Red Lining, Gentrification & Gerrymandering Shaping Grand Rapids

The Civil Rights movement happened, thank goodness…according to text books and laws in the 1960’s. But it’s very clear that the civil rights movement needs to continue moving.

It’s a red tape war, for the most part, at this point. And it’s the laziest most subtle offensive actions taken through employees of institutions. Red lining was a term coined in the 60’s by a community activist named John McKnight.

McKnight was looking back from the 60’s into the pits of the 1930’s when,

“The government-sponsored Home redliningOwner’s Loan Corporation first drafted maps of American communities to sort through which ones were worthy of mortgage lending. Neighborhoods were ranked and color-coded, and the D-rated ones — shunned for their “inharmonious” racial groups — were typically outlined in red,” wrote Emily Bagar for the Washington Post in her article Redling: Still A Thing. 


Redlining is “the practice of denying services, either directly or through selectively raising prices, to residents of certain areas based on the racial or ethnic makeups of those areas.”

As in, those red areas were CREATED on purpose by the MEDIA, GOVERNMENT and FINANCIAL INSTITUTIONS. I’m burning red.

Rightfully, people got really angry about these practices that put them at a great, a greater and greater disadvantage. Boiling up in 1967, there was a (a lot of) race riot(s) in Grand Rapids. The spark that time: white officers pulling over black youth in their car and accusing them of stealing it, and eye witnesses say they used excessive force. Is any force necessary?

The news the next day called the youth a “S. Divison Gang” and don’t mention that part, see grievance of first intensity #1 below. An editorial says, “There must be no compromising with the forces of disorder.”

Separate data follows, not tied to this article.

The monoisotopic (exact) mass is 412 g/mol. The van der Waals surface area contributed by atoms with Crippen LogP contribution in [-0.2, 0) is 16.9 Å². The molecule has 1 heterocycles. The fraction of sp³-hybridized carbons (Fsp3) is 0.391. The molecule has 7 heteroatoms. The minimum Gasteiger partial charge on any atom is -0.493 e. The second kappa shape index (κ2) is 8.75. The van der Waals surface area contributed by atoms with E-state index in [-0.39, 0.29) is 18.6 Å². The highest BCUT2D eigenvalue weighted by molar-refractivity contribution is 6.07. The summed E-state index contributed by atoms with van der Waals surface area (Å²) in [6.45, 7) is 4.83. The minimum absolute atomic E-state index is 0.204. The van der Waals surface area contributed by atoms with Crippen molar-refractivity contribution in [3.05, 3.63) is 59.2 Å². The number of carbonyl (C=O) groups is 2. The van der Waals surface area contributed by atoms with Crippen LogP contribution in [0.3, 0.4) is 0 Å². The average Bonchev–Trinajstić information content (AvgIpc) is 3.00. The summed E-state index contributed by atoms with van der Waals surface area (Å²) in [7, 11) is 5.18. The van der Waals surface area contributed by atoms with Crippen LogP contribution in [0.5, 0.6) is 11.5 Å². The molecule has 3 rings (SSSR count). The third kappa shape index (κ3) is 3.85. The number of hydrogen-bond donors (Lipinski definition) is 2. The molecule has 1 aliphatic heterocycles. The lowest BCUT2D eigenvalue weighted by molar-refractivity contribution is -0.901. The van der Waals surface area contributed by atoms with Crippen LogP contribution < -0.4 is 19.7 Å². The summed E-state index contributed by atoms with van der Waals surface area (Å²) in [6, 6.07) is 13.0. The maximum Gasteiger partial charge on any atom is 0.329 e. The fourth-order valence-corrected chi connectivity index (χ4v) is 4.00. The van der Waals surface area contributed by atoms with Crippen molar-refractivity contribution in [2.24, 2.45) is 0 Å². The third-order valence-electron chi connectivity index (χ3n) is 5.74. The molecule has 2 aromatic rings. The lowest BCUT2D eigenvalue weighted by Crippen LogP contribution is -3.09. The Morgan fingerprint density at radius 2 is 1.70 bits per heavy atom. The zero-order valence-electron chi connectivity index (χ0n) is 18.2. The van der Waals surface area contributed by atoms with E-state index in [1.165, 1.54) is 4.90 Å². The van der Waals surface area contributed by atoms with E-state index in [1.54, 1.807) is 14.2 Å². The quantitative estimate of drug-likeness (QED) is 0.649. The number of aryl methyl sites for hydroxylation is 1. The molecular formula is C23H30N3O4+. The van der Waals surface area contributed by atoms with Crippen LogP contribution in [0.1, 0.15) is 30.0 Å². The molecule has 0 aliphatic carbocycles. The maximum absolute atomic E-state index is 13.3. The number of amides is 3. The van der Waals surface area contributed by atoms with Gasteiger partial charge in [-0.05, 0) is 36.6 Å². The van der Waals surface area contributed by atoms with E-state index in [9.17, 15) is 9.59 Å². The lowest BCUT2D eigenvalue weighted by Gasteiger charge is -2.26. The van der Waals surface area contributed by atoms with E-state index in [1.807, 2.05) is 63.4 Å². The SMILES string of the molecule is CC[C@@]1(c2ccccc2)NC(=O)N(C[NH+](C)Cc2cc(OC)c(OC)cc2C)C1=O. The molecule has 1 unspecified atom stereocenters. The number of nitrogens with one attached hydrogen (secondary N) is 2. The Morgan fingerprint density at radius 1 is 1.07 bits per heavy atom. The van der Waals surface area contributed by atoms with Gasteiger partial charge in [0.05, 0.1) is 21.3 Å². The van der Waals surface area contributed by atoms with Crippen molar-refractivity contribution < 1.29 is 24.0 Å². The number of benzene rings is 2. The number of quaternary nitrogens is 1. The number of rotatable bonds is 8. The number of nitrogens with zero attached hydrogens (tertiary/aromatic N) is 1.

Nearly 50 Years Later…Let Us Name The Force Of Disorder (Systematic Oppression) Appropriately.redlining

That spark started a wildfire…when over 320 arrests were made in 1967 in a 2 day period…July 25th-July 27th 1967…imagine how many families that affected…The news talked about the lack of male role models as the reason for the “inharmonious” youth…sound familiar?…to the 1930’s…to today? School-to-Prison-Pipeline, everyone.

In a block between 131, Wealthy, Lafayette and Hall…still a predominately black residential area…people spoke up for their rights; as known as a riot. Were they heard? Can we hear them, please?

The Kerner Report listed their grievances, an excerpt saying, “Our Nation Is Moving Toward Two Societies, One Black, One White—Separate and Unequal” Read more details here…And here are the grievances.

Critical thinking caps on…Could that be a viable grievance today?

  • First Level of Intensity:

1. Police practices

2. Unemployment and underemployment

3. Inadequate housing

  • Second Level of Intensity:

1. Inadequate education

2. Poor recreational facilities and programs

3. Ineffectiveness of the political structure and grievance mechanisms

  • Third Level of Intensity:

1. Disrespectful white attitudes

2. Discriminatory administration of justice

3. Inadequacy of federal programs

4. Inadequacy of municipal services

5. Discriminatory consumer and credit practices

6. Inadequate welfare programs

Grievances Heard..The Fair Housing Act of 1968…But Not Solved…Progress Is Slow

And Steady. It basically made Red Lining illegal. Read about the Fair Housing Act of 1968 here…

Todd Robinson wrote this book called A City Within A City, which explains a portion of this history in Grand Rapids much better than summarized here.

Jeff Smith, writting for the GRID (Grand Rapids Institute For Information Democracy, said, “The sophistication of Managerial Racism in Grand Rapids allowed those in power to take action that was presented as racial reconciliation, but was just another way on maintaining the White Supremacist power structure.”

Today Managerial Racism, Red Tape Barriers To Opportunity, in Grand Rapids Is Alive and Well…

I’m seeing red. 

Green light: Click Here For FAIR Assistance In Getting Home, Sweet Home. 

Leave a comment